When you try to be like somebody else
Remember I love you the way you are

So take it slow
Before you know it, you’re gonna be old and grown
Just remember that I’m always here
Hands you can hold on to
And I love you

So let’s climb every tree
And drink imaginary tea
And speak a language only we can understand
And I will fight back the tears
As we fly through the years
And I’ll keep you as close as I can

I love you more than you will ever know
I love you no matter what you do
And I’m gonna hold you as long as you will let me
‘Cause you’re mine, I love you

Every Day is Groundhog Day

It’s fascinating to think that this very moment is the culmination of everything you’ve ever learned to date—skills, habits, mannerisms, education, and even which things are truly important to you. On its own, each bit of learning seems so insignificant. But compiled over time, they represent an enormously important part of who we are.

Amusingly, I think I first started to realize this after watching the movie Groundhog Day. In the movie, Phil (played by Bill Murray) finds himself in a situation where he wakes up every morning to find that he’s living the exact same day as yesterday. It’s always Groundhog Day. The key, though, is that he retains his memory from day to day—and after some initial despair (and humor, of course), he realizes that he can use this to his advantage. He learns more about the girl he loves. He learns when to save people from ill-fated accidents. He learns to play the piano.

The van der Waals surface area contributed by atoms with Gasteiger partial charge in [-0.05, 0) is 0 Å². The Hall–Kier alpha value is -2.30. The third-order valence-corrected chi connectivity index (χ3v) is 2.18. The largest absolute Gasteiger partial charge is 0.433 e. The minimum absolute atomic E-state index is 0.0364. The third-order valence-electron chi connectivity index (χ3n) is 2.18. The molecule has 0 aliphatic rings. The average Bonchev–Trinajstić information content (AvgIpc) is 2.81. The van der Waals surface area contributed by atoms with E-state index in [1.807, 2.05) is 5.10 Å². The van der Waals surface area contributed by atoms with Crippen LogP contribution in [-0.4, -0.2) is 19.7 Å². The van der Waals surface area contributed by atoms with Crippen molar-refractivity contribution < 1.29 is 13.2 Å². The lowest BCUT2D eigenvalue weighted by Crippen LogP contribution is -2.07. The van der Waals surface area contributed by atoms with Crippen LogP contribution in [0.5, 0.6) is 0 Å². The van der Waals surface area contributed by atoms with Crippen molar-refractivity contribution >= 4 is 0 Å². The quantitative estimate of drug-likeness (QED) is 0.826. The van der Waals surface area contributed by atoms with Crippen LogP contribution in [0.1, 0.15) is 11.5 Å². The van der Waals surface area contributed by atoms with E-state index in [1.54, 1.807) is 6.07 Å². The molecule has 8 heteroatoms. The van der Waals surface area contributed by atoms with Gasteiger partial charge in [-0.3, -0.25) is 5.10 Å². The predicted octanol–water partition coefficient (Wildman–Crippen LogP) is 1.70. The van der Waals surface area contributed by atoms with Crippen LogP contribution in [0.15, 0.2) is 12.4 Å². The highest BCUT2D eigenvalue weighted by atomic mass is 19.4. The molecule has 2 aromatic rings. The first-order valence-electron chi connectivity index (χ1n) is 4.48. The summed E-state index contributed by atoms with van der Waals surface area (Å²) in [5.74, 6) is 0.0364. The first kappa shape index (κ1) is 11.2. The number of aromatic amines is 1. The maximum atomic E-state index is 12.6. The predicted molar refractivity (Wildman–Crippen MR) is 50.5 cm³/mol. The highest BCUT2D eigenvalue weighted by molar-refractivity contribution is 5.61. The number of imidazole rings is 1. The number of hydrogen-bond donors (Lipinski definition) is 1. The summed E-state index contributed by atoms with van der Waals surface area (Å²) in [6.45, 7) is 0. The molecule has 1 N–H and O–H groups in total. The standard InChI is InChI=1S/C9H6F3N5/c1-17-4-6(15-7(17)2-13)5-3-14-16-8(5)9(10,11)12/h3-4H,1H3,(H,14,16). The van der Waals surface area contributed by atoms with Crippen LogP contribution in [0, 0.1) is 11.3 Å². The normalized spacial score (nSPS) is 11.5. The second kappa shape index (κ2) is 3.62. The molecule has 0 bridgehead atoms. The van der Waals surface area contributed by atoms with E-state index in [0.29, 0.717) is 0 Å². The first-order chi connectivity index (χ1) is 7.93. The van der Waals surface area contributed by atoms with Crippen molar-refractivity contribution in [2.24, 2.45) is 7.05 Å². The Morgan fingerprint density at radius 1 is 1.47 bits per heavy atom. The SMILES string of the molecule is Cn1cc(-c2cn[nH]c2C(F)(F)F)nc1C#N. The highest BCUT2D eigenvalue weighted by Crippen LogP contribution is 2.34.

It is this last that really got me thinking: aren’t our lives, without the repetition of days, still essentially the same story? We float from one day to the next, often reacting to the events around us, without stopping to think about the true sum of these events over time. We turn away from piano when we consider how difficult a song seems to play, without taking a moment to think about easy it would be to learn ten notes.

And then ten more notes.

Going one step further, we can look at this in the context of our most important dreams—dreams that often seem so unattainable. But if we can break down the steps to those dreams, to the smallest of steps, we can create our own Groundhog Day experience.

Some people ask me why I’m so driven to move myself forward—mostly because it often seems to my detriment. Is it really helpful to study web design in the depths of the night, when sleep tries to force my hand? Is it mentally damaging to try to hold on to so many goals at once? I am not sure I know the answers to these questions, but I do know one thing: I don’t want to look back on my Groundhog Day and say that I’m no better off than when I started.  I don’t want to be the version of Phil that stares blankly at a piano on Day 74.

I hope that you don’t, either.